GetBucks bullish on bond

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Listed deposit-taking microfinance firm GetBucks is confident the second tranche of its bond listing, which opened in May to raise $15 mln, will be well received. GetBucks MD Mercy Murevesi said, “The response so far is quite good, most companies have bureaucratic structures and may take long to conclude, but the interest is there. Others have a tendency of doing a last minute rush and want to subscribe on the day it closes. We will confirm the actual uptake when it closes,” she said. A bond is a debt obligation that allows companies or government to raise capital at a fixed interest rate. The GetBucks bond, whose first tranche raised $5.4 mln in April, becomes the first to trade publicly in Zimbabwe in nearly two decades, and is the second opening in a phased $30 mln capital raising drive. The bond has a three-year tenure and a yield of 10.25%. Proceeds will be used to fund the burgeoning SMEs sector, which some estimates say employs 80 percent of the employable population in Southern Africa. – The Sunday Mail, 16 July 2017

Zimbabwe’s retailers are facing a new threat as some companies in the fast-moving consumer goods (FMCG) sector are pushing their products on the streets, bypassing supermarkets and wholesalers in search of the elusive hard cash. As a result, the retailers and wholesalers’ role in the value chain is fast vanishing as manufacturers bypass them to get cash from the street to survive the crippling cash crisis. These products are being sold directly on the streets at discounted prices, a move which may deprive the Zimbabwe Revenue Authority (Zimra). of the much-needed Value Added Tax (VAT). For example, Dairibord’s 1 litre Chimombe fresh milk costs $1 on the streets, while it sells for $1,20 in supermarkets. Dairibord CEO Anthony Mandiwanza confirmed last week that the company was selling its products directly to the consumers at a discounted rate compared to supermarkets. “The van you are referring to is the one we use to sell our products at high traffic places,” he said. “For example, we put a stationary van at state gatherings that will sell our products. They will be retailing lower than credit prices. I have confirmed that at corner Leopold Takawira and Robert Mugabe (in Harare) they park our van there for cash sales. We sell direct to the consumers. However, the Dairibord boss said the practice had been happening for years. – Standard, 16 July 2017

The Zimbabwe Revenue Authority has widened the tax net, registering about 13 000 new small to medium enterprises in the six months to June following a successful collaboration with SMEs and the Ministry of Small and Medium Enterprises and Co-operative Development. SMEs are regarded as Zimbabwe’s new economy and Zimra offered a moratorium to SMEs in collaboration with the SMEs ministry which expired on June 30. Zimra, however, said a “lot more businesses are not tax compliant and Zimra will continue widening the tax net”. In a presentation on Re-Igniting SMEs Development in Zimbabwe through Digital Payments Programmes last week Reserve Bank of Zimbabwe deputy director for Financial Markets –National Payment Systems Josephat Mutepfa said 39% of MSMEs are served by informal financial service providers. Furthermore, only 18% are served by formal financial institutions such as banks and micro finance institutions and 43% do not have access to financial services. – The Herald, 17 July 2017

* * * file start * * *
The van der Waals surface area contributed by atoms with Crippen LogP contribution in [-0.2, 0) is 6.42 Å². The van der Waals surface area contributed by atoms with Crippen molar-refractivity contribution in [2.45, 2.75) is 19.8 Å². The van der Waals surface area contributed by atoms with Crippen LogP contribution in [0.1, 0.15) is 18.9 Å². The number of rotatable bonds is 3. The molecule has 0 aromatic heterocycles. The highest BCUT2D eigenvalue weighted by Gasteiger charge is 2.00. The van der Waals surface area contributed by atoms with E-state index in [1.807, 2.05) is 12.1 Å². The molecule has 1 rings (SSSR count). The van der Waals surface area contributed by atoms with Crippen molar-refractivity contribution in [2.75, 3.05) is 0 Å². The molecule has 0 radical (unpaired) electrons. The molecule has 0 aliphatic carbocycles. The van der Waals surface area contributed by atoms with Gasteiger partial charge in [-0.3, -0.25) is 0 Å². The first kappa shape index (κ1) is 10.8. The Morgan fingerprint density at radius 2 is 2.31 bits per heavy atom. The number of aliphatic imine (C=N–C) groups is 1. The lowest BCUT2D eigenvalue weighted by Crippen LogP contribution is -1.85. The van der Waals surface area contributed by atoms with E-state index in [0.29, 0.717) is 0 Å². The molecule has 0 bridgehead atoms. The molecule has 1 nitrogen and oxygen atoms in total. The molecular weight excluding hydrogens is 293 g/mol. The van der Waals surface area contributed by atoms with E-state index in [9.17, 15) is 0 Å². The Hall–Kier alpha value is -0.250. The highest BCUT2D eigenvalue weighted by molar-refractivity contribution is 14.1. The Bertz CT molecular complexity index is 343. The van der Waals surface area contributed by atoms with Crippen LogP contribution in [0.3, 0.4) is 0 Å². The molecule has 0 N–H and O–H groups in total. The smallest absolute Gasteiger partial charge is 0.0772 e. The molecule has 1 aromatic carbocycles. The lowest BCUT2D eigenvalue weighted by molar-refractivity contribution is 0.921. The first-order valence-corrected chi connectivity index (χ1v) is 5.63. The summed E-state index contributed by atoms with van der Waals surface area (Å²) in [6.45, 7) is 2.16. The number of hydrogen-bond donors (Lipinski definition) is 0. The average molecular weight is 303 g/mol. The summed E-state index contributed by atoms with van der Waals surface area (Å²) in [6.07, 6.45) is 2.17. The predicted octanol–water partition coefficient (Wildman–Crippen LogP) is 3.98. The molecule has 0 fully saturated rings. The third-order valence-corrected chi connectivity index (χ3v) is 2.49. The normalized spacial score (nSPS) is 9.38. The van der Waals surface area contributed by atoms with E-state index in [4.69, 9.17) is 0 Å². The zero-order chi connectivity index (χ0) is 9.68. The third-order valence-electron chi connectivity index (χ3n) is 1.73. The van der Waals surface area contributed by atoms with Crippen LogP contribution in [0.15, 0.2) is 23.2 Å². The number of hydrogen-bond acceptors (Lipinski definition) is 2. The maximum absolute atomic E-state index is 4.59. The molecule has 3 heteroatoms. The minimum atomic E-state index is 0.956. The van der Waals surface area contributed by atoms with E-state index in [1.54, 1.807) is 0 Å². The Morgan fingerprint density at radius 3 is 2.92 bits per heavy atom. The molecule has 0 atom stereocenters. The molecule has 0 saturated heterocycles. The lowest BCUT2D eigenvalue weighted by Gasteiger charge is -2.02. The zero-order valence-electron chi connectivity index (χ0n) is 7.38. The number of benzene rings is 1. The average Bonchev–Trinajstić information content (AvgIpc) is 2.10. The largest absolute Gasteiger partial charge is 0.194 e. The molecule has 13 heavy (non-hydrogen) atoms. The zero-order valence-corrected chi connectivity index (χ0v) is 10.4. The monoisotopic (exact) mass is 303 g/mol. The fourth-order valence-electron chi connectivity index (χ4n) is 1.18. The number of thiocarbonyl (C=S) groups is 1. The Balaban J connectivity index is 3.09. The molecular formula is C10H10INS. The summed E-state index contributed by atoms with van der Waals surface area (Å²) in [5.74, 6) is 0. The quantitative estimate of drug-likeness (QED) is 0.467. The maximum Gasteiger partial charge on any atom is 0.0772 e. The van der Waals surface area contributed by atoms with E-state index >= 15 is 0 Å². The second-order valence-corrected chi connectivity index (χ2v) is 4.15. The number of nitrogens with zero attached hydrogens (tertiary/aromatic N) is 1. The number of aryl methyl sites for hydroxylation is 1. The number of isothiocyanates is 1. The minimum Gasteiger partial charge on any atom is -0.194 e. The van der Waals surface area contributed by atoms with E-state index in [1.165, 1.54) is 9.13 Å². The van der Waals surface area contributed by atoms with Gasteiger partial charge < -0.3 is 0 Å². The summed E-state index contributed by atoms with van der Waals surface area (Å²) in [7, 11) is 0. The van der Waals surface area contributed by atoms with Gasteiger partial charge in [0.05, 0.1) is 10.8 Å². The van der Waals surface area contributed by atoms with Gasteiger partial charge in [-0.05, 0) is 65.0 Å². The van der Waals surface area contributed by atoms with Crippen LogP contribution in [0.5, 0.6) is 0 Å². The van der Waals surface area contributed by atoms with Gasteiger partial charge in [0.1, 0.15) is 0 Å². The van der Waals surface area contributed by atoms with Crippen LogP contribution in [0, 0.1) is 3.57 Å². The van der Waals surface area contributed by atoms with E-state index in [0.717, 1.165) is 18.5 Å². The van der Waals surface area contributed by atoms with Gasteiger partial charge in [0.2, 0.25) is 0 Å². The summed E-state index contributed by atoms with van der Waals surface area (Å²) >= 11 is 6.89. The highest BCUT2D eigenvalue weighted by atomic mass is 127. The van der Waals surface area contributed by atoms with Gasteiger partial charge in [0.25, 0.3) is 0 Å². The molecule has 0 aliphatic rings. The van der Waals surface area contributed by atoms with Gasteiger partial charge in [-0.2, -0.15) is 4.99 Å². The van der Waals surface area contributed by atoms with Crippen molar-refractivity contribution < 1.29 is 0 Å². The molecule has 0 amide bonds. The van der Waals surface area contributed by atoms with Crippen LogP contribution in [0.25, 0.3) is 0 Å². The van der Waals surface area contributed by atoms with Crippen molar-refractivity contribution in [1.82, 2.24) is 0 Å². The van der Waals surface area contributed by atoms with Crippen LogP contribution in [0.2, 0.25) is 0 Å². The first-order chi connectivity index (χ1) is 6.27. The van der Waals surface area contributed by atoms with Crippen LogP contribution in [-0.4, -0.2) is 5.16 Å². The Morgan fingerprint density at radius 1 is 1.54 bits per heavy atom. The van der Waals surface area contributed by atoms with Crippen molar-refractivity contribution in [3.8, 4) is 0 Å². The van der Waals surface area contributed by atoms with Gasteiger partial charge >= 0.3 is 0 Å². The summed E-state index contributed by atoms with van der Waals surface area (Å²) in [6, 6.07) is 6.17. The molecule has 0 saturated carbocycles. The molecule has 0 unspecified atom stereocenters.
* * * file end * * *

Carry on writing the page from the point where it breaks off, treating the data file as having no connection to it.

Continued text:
The Zimbabwe National Tourism Master Plan (ZNTMP) has found that the three major airports in the country, in Harare, Bulawayo and Victoria Falls are underexploited by nearly 75% despite millions of dollars being spent refurbishing them. Combined, these three airports should handle at least 5.4 mln passengers, but only handle 1.42 mln. The ZNTMP, which was released last Thursday, found the passenger volumes were low despite refurbishments made at the Victoria Falls Airport, upgrades at the Harare International Airport and JM Nkomo International Airport in Bulawayo. – NewsDay, 17 July 2017

Construction of the multi-million 1 000km-long 400-kilovolt power line from Mozambique through Zimbabwe to South Africa, a major integral part of the Southern African Power Pool (Sapp), is expected to start anytime soon. In Zimbabwe, the line will link Mutare and Beitbridge via Chiredzi and Mwenezi, where a number of sub-stations will be built on its path. Villagers with homes along the planned line route, which will be 60 metres wide, will be relocated and fully compensation. A senior Zimbabwe Electricity Transmission and Distribution Company official on Thursday said the project, dubbed Mozisa, after the first two letters of the names of the three States involved, will create many downstream jobs for locals.  – NewsDay, 15 July 2017

By |July 17th, 2017|Categories: Headlines|

About the Author:

Kudzanai Sharara
Kudzanai’s background in financial journalism with ZFN, combined with a continuing education in financial management, provide a solid grounding for his work in the research department.

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